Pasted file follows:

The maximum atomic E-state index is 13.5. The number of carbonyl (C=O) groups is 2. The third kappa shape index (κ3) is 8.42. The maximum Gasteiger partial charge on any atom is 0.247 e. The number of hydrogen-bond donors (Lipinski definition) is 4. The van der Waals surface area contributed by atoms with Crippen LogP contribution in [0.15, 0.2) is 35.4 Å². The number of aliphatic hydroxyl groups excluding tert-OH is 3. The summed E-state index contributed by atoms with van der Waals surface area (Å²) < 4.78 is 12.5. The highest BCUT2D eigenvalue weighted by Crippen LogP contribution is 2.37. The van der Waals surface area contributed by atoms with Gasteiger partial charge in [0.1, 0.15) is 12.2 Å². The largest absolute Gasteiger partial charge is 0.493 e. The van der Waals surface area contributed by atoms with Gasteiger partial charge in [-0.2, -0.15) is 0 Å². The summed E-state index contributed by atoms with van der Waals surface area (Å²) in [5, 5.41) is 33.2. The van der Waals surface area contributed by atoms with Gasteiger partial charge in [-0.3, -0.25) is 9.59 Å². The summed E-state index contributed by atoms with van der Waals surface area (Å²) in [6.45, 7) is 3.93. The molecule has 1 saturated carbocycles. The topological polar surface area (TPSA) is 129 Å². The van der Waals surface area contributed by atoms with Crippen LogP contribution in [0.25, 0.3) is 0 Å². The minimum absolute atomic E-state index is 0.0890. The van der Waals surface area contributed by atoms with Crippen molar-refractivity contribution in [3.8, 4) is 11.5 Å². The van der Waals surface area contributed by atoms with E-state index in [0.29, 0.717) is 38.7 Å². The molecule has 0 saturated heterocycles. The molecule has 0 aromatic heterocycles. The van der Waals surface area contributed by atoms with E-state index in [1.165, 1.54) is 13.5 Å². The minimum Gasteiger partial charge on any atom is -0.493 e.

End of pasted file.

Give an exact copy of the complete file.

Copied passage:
The maximum atomic E-state index is 13.5. The number of carbonyl (C=O) groups is 2. The third kappa shape index (κ3) is 8.42. The maximum Gasteiger partial charge on any atom is 0.247 e. The number of hydrogen-bond donors (Lipinski definition) is 4. The van der Waals surface area contributed by atoms with Crippen LogP contribution in [0.15, 0.2) is 35.4 Å². The number of aliphatic hydroxyl groups excluding tert-OH is 3. The summed E-state index contributed by atoms with van der Waals surface area (Å²) < 4.78 is 12.5. The highest BCUT2D eigenvalue weighted by Crippen LogP contribution is 2.37. The van der Waals surface area contributed by atoms with Gasteiger partial charge in [0.1, 0.15) is 12.2 Å². The largest absolute Gasteiger partial charge is 0.493 e. The van der Waals surface area contributed by atoms with Gasteiger partial charge in [-0.2, -0.15) is 0 Å². The summed E-state index contributed by atoms with van der Waals surface area (Å²) in [5, 5.41) is 33.2. The van der Waals surface area contributed by atoms with Gasteiger partial charge in [-0.3, -0.25) is 9.59 Å². The summed E-state index contributed by atoms with van der Waals surface area (Å²) in [6.45, 7) is 3.93. The molecule has 1 saturated carbocycles. The topological polar surface area (TPSA) is 129 Å². The van der Waals surface area contributed by atoms with Crippen LogP contribution in [0.25, 0.3) is 0 Å². The minimum absolute atomic E-state index is 0.0890. The van der Waals surface area contributed by atoms with Crippen molar-refractivity contribution in [3.8, 4) is 11.5 Å². The van der Waals surface area contributed by atoms with E-state index in [0.29, 0.717) is 38.7 Å². The molecule has 0 saturated heterocycles. The molecule has 0 aromatic heterocycles. The van der Waals surface area contributed by atoms with E-state index in [1.165, 1.54) is 13.5 Å². The minimum Gasteiger partial charge on any atom is -0.493 e.